QUÉBEC – In a vote that lasted only minutes, Quebec’s majority government approved the controversial Bill 96 at the National Assembly on May 24. The new law, titled An Act Respecting French, is set to overhaul the Charter of the French language by reforming several pieces of legislation within the province. Education, health care, immigrant rights, and privacy in the workplace will all be affected by the bill.
Regarding education, the new law will ensure the number of students in English-language CEGEPs cannot be higher than the year before, nor can it exceed 17.5% of the overall student population in the province. The new requirements for English CEGEP students include having to take at least three 45-hour courses in French.
Regarding health care, government entities must now use the French language unless health, public safety or the principles of natural justice require agencies to speak another language. The bill also states government agencies cannot make systematic use of that other language. The federal Canada Health Act guarantees access to care; if Bill 96 were to infringe on that act, the federal law would override it. Concerns the law will hinder medical professionals to speak with patients in any other language has been rejected by the provincial government.
Under the new law, refugees and immigrants moving to Quebec would have access to services in English or another language for six months after their arrival. After the six-month period, all government services will be exclusively in French, unless it falls under one of the exceptions mentioned about health and safety. If a government worker is offering services to refugees or immigrants, they are obligated to do so in French.
Quebec’s language office now has the authority to investigate businesses if there is suspicion, they are not operating in French. The law used to oblige businesses with 50 employees or more to use French as the common workplace language; now, small businesses with as few as 25 employees must be utilizing the province’s official language. Businesses must also have a French committee and a government issued certificate validating their common use of French in the workplace. Government language inspectors will have the power to raid offices and search private computers and phones to ensure operations are being carried out in French.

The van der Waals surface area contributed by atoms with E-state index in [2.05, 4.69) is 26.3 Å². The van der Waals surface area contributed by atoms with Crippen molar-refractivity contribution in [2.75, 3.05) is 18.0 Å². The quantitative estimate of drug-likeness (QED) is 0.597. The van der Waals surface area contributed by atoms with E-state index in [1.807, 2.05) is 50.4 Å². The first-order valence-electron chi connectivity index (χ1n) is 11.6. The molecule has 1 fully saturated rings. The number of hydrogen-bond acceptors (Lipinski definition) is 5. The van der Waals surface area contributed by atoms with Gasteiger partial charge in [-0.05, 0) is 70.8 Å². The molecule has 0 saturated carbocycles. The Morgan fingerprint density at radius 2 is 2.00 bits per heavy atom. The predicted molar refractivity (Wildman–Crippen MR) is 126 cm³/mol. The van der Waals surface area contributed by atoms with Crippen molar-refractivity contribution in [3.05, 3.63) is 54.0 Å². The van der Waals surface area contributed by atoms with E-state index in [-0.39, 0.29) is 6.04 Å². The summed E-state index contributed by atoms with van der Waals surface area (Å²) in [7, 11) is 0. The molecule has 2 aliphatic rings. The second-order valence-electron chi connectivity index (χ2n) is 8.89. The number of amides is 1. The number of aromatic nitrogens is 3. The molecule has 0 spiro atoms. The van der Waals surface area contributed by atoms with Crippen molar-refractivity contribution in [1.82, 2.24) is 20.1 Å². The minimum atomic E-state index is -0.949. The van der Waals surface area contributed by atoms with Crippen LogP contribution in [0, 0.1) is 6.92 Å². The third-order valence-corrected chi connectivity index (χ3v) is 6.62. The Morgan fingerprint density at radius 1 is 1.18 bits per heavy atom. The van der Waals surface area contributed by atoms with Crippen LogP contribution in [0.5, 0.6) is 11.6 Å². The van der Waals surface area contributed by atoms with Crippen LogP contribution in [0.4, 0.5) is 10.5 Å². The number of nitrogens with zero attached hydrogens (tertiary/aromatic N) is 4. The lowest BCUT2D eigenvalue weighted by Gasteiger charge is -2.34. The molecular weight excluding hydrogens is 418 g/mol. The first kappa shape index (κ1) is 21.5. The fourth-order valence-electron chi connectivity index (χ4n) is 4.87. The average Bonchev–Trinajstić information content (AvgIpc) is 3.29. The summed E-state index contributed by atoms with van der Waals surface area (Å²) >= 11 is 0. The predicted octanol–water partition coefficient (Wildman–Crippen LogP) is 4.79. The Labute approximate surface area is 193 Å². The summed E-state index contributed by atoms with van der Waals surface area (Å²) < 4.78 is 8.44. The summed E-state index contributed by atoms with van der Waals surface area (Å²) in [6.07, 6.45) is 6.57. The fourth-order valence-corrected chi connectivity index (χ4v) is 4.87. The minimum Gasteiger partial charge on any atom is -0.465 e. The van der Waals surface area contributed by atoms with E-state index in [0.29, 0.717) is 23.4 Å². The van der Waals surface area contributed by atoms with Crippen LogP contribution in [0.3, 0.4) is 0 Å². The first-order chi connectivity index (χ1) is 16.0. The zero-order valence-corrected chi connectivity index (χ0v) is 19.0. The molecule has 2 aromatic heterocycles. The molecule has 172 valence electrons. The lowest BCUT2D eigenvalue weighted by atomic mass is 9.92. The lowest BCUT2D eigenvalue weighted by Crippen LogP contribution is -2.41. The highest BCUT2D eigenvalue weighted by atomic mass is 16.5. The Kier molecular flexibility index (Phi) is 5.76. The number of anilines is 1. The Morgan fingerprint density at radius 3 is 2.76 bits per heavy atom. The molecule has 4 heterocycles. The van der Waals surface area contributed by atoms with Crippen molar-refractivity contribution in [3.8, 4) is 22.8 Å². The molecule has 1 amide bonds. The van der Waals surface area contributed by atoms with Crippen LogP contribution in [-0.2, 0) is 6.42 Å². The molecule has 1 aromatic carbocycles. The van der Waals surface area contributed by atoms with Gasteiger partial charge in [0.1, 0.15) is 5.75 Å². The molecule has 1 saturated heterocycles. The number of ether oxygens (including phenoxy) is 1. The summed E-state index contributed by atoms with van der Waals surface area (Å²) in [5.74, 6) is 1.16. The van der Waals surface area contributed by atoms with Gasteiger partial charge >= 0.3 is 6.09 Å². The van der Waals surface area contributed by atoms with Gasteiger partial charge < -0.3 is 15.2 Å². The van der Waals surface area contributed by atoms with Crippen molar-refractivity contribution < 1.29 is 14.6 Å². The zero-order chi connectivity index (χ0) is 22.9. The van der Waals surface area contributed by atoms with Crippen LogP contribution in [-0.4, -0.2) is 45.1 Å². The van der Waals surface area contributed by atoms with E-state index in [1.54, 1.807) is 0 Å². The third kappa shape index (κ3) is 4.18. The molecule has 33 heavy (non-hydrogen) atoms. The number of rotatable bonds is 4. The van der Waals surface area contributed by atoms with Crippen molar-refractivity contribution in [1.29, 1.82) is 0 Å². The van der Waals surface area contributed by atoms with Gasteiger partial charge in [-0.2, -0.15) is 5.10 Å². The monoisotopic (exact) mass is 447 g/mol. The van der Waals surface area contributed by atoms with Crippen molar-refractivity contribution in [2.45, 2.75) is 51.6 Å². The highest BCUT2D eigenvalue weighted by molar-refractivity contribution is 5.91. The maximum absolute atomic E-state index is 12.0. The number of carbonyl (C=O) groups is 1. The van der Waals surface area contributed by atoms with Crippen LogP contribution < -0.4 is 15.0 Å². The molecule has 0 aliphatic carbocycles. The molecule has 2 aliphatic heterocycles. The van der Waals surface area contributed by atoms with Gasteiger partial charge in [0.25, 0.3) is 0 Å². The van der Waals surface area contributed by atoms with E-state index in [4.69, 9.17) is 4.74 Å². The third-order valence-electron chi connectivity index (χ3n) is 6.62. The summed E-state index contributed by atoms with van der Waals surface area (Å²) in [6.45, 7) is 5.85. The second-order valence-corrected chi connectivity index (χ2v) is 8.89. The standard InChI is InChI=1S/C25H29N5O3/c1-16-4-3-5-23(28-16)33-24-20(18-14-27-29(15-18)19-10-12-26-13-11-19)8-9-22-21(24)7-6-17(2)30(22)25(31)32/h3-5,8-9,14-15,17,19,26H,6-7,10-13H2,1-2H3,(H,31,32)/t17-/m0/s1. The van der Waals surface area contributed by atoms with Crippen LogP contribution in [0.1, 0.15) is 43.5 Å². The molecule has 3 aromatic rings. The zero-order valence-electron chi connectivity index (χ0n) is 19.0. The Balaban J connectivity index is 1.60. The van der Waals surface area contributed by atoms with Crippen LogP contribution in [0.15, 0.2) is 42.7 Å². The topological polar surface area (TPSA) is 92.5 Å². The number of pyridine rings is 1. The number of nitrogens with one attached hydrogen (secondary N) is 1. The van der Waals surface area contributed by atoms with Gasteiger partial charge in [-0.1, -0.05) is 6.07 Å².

Thousands across the province were protesting the bill in recent weeks, claiming it impedes on the rights of anglophones, allophones and Indigenous communities. Quebec Premier François Legault and Simon Jolin-Barrette, the minister responsible for the French language, both defended the bill after the protests, claiming the demonstrators’ fears are unfounded. In a statement posted on his official Facebook page, Legault stated, “It is my responsibility as premier of the only government in North America representing a Francophone majority to ensure that French remains our only official language, our common language.”
The bill’s use of the notwithstanding clause has been highly criticized, as it gives power to a province to override basic freedoms guaranteed by the Canadian Charter of Rights and Freedoms. The Quebec government has applied the clause to the entire bill, making every aspect of the extensive law insusceptible to legal opposition based on the charter. The legislation is now exempted from compliance with Canada’s Constitution. “We continue to look very carefully at what the final form of this will take and we will base our decision on what we see as the need to keep minorities protected across the country,” Prime Minister Justin Trudeau told reporters.